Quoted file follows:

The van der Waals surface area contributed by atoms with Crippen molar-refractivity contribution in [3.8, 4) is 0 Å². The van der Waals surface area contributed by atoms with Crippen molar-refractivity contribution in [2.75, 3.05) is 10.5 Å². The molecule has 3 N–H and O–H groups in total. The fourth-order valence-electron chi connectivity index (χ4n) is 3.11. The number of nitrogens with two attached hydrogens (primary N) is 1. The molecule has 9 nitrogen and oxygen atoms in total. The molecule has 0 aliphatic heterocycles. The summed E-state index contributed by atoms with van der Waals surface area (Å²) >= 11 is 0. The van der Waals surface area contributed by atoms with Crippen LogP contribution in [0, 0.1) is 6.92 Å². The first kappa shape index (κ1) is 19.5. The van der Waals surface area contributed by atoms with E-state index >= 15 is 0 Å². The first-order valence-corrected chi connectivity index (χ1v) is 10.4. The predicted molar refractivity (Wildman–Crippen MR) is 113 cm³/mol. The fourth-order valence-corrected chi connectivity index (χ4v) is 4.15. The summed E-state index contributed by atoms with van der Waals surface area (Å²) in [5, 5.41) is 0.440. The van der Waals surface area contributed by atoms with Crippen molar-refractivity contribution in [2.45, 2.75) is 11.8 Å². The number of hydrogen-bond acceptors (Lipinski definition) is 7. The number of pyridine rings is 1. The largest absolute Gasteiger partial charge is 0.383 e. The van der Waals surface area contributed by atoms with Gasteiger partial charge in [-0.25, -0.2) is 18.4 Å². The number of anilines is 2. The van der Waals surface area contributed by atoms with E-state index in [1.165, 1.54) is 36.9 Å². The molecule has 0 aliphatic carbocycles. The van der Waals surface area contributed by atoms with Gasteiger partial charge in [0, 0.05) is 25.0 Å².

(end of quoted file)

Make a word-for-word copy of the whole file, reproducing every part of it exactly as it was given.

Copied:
The van der Waals surface area contributed by atoms with Crippen molar-refractivity contribution in [3.8, 4) is 0 Å². The van der Waals surface area contributed by atoms with Crippen molar-refractivity contribution in [2.75, 3.05) is 10.5 Å². The molecule has 3 N–H and O–H groups in total. The fourth-order valence-electron chi connectivity index (χ4n) is 3.11. The number of nitrogens with two attached hydrogens (primary N) is 1. The molecule has 9 nitrogen and oxygen atoms in total. The molecule has 0 aliphatic heterocycles. The summed E-state index contributed by atoms with van der Waals surface area (Å²) >= 11 is 0. The van der Waals surface area contributed by atoms with Crippen LogP contribution in [0, 0.1) is 6.92 Å². The first kappa shape index (κ1) is 19.5. The van der Waals surface area contributed by atoms with E-state index >= 15 is 0 Å². The first-order valence-corrected chi connectivity index (χ1v) is 10.4. The predicted molar refractivity (Wildman–Crippen MR) is 113 cm³/mol. The fourth-order valence-corrected chi connectivity index (χ4v) is 4.15. The summed E-state index contributed by atoms with van der Waals surface area (Å²) in [5, 5.41) is 0.440. The van der Waals surface area contributed by atoms with Crippen molar-refractivity contribution in [2.45, 2.75) is 11.8 Å². The number of hydrogen-bond acceptors (Lipinski definition) is 7. The number of pyridine rings is 1. The largest absolute Gasteiger partial charge is 0.383 e. The van der Waals surface area contributed by atoms with Gasteiger partial charge in [-0.25, -0.2) is 18.4 Å². The number of anilines is 2. The van der Waals surface area contributed by atoms with E-state index in [1.165, 1.54) is 36.9 Å². The molecule has 0 aliphatic carbocycles. The van der Waals surface area contributed by atoms with Gasteiger partial charge in [0, 0.05) is 25.0 Å².